Don Stroh, an erstwhile ad agency art director, is now a demented freelance creative director and humor illustrator. Don has had way too much fun producing humorous direct mail campaigns that have garnered outrageous response rates. "Practically criminal," say his clients. "He should be arrested." He's taken a respite to write this article. Seriously.
Humor in Advertising from the Production Side
By David Emrich
It is hard to stand out from the crowd in advertising. There is such a cacophony of sights and sounds on television and radio to compete against. Comedy is perhaps the best way to be memorable to an audience. People definitely talk more about funny spots than they do call-to-action or image spots.
For the work Post Modern does, we have to think differently depending on whether we are editing for comedy or other genres. All genres depend on timing and pacing, yet the pacing decisions for comedy are the most critical: how much time does it take to register a joke? This is one reason that test screenings are used so extensively for features and sitcoms.
There is also a difference between radio and television comedy. Visual humor can be developed much quicker than dialog-driven humor. You can see funny faster than you can hear it. Therefore, in general, pacing becomes even more critical in radio advertising.
Where TV advertising is usually "gag" oriented, radio advertising is "joke" oriented in design. Gags work well in TV, especially given the relatively short 30 second and 15 second lengths of spots.
Radio, on the other hand, is all "joke" oriented. (There aren't a lot of visual gags that work on radio.) Radio also has the advantage of being able to have an element that is traditionally called "Theatre of the Mind." Snappy dialog, sound effects design and character voices all play a part in this style of radio advertising. Locally Fred Arthur was a master of this style in the 70s, 80's and early 90s. Bert Berdis Comedy Radio in LA was a leading figure in this style throughout the same timeframe nationally.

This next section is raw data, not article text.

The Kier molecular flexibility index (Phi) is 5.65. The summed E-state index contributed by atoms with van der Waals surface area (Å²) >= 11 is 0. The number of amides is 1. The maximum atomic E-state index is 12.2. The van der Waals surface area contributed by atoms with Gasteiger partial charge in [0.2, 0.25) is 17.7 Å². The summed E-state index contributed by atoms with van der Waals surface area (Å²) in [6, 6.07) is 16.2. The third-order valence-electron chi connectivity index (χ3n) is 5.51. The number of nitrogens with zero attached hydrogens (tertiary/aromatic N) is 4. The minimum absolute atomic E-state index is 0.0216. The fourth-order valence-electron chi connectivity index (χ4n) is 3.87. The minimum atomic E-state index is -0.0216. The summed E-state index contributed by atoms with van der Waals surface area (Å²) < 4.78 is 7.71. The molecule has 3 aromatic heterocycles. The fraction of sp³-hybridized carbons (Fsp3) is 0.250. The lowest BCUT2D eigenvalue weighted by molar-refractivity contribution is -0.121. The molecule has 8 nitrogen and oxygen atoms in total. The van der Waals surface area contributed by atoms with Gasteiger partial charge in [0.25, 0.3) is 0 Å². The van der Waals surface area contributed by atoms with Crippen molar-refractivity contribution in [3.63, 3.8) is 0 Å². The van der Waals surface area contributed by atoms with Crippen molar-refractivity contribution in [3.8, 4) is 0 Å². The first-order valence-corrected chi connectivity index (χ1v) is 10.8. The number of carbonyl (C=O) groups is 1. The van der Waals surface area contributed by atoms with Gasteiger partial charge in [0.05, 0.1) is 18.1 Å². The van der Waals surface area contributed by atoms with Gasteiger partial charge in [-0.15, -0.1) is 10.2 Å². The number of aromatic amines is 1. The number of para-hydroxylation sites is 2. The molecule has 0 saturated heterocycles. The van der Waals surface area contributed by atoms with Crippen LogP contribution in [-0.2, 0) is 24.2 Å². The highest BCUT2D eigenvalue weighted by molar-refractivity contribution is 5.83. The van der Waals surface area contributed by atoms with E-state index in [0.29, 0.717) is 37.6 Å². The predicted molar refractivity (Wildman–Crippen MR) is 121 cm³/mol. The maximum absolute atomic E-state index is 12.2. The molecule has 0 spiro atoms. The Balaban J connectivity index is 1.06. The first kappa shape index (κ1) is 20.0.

Gag oriented TV ads can be funny and even eye-catching, but they might not always do their job as advertisements. Right now one of my favorite TV spots is one where two guys are attempting to knock a hornet's nest into a garbage can, and everything goes wrong. The voice-over then goes on to identify the advertiser. The first dozen people I asked remembered and liked the spot. However, none of us could remember who/what the spot was advertising. It is almost a generic gag with an interchangeable tag line. It could advertise just about any product or service. We like the spot, but maybe it's not good advertising. Somehow the gag has to be solidly tied to the advertiser.
I always think of comedy as the spark between two incongruous worlds when they come together. The laugh is caused either by the surprise of that spark that was hidden from us, or the anticipation of the spark when the "victims" don't see it coming. I think that advertising rarely has this spark. Most of what we see today in advertising, (and in sitcoms like Seinfeld for instance) is cleverness, not comedy. It may make us laugh, but even if we don't, we see some truth in it. Advertising today is full of this ironic sense of humor and can be quite effective.
But there is not much farce, parody or satire in current spot design Perhaps working with these latter styles is the direction things should take to make our work stand out from the crowd. Just a question: Are these latter forms of comedy what makes Rocky's auto spots work? Is this why the John Hinkenlooper campaign was so successful?
Comedy is more of a state of mind than a genre. We are all funny, smart people, but we may not all be comedy writers. I think somewhere along the way we lost the idea of an audio production company: a company that an agency hires to build onto the agency's ideas, much as film and video production companies do. Or perhaps we need to have more stand-up comedians as writers (and corporate executives for that matter!)
And by the way, I just saw the hornet's nest spot again, the client was Untied Health Care, it didn't want to make me change insurance, but it did make me laugh.